Recon is not Sherlocking: There’s a difference between recon for tactical objectives (a soldierly thing to do) and Sherlocking, which is to determine what the challenge is in the first place. The key to engaging a group of tactically-oriented characters is to make the objectives known, but the methods unknown. “How do we best achieve a known objective” puts agency for decision and action in the players’ hands, where it belongs. “We need to leverage skills no one has to even find out what to do next” is Sherlocking. One of these two things is fine. The other is not. At least given the expectations for this particular game.

Parting Shot


Lessons learned does not imply a failed game. I think the players had fun, but I also think more entertainment could have been had with a bit more attention to more formulaic plot options. Sure, use the mind map to create a plotline flowchart, scenario map, or incident web. But then, take each node and ask yourself what will the character’s do? Do you have something to engage the Scout’s Danger Sense? No? Bzzzzt! Thanks for playing. Do you have a long-distance target for the sniper, or at least something to take large-caliber single shots at? Hrm. Something with intelligent reactions that ducks when you shoot at it? Well, the guy with the suppressive-fire weapon could be more engaged. And for God sakes, let the On the Edge medic sprint across an entirely hazardous combat zone to rescue an injured companion at least once.

Don’t throw in depth Sherlocking at a bunch of thugs when you told them to make a bunch of thugs. This is not Dungeon Fantasy where you expect the players to round out a series of niches such as scout, front-line fighter, magical buff-monster, healer/undead foil. Where no-mana zones, insubstantial foes, super thick armor or ultra-nimble dodge monkeys (perhaps literally) force all sorts of solutions to problems. from investigation to punching them hard in the face. The genre assumptions there say “if you miss a niche, the GM is free to punish you,” more or less. When the GM’s directives lean towards “everyone’s a Knight, Scout, or Swashbuckler,” but you throw in a puzzle that can only be solved by a Wizard?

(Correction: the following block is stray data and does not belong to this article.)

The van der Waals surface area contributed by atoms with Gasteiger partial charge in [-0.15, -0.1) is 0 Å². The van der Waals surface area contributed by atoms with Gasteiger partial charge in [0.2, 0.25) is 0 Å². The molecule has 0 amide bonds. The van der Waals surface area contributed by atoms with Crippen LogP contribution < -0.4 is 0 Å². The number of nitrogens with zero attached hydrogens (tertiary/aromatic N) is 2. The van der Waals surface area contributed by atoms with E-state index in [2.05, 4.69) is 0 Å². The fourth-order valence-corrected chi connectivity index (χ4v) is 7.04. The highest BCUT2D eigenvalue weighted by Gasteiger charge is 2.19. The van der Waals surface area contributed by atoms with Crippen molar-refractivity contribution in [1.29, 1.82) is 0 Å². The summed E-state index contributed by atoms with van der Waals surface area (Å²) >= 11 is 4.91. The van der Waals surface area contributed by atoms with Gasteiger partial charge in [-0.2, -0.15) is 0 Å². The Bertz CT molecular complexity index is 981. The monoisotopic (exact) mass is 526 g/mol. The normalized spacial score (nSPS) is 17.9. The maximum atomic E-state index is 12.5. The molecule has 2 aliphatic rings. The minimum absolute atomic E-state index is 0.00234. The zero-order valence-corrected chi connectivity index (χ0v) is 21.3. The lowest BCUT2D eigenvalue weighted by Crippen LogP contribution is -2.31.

Party foul.

I don’t think I stepped over that line, but the plot seemed to be hurtling towards that, and the players, all experienced RPGers and authors, sensed it. In fact, the next thing that was going to happen was a fairly obvious clue (and likely this will happen offline betfore the next game) that would give the team an objective they can follow, or failing self-direction, an obvious mission that their Patron can give them: You guys turfed up something interesting. Here are your objectives. Go shoot something.

Wayne Oliver, CEO of Oliver Industries and he who bankrolls the Alien Menace missions, has plans for his hunters, that he’s talked about publicly. Well, not “publicly,” but within the team structure. Just so that they feel he’s got long-term plans for what he’s doing..

There are two kinds of teams. Scout/probe teams and hunter teams. His desire is to have 2-3 probe teams per hunter team, and three or four hunter teams.

Since most “out and back” missions take a bit more than a week, this means about three missions per ship per month.
Up until recently, he had three probe teams and one hunter team. As of the last probe mission (they go out and look for stuff worth bringing back with a hunter team), he now has two scout/probe teams. Oops. Despite the usual caution, despite what the teams call Sir Robin’s Rules of Engagement:

The probe team ran away.
When danger rears it’s ugly head,
The probe team turned it’s tail and fled.
Yes, the probe team turned about
Order-bound to chicken out!
Bravely ran away away.

the probe team was lost to a man on a recent expedition. Based on the telemetry from the drop ship (which is still sitting on said planet), the team seemed to be all afflicted by some incredibly virulent affliction that dropped them after contact was lost after they passed through some sort of entryway.

The mission parameters are two-fold:


1) Retrieve the lost drop ship, and stage it for transit back to earth
2) Bring back a sample of the pathogen that killed the team

Sealed uniforms are recommended.

Departure and Dropship recovery


The hunters, plus two NPCs to pilot the scout ship out for recovery, boosted for the destination planet. They exercised much caution, took air samples, and acted as if they were utterly convinced the GM was out to kill them all upon setting down on the surface.

No idea why.

How it should have ended. Or even begun!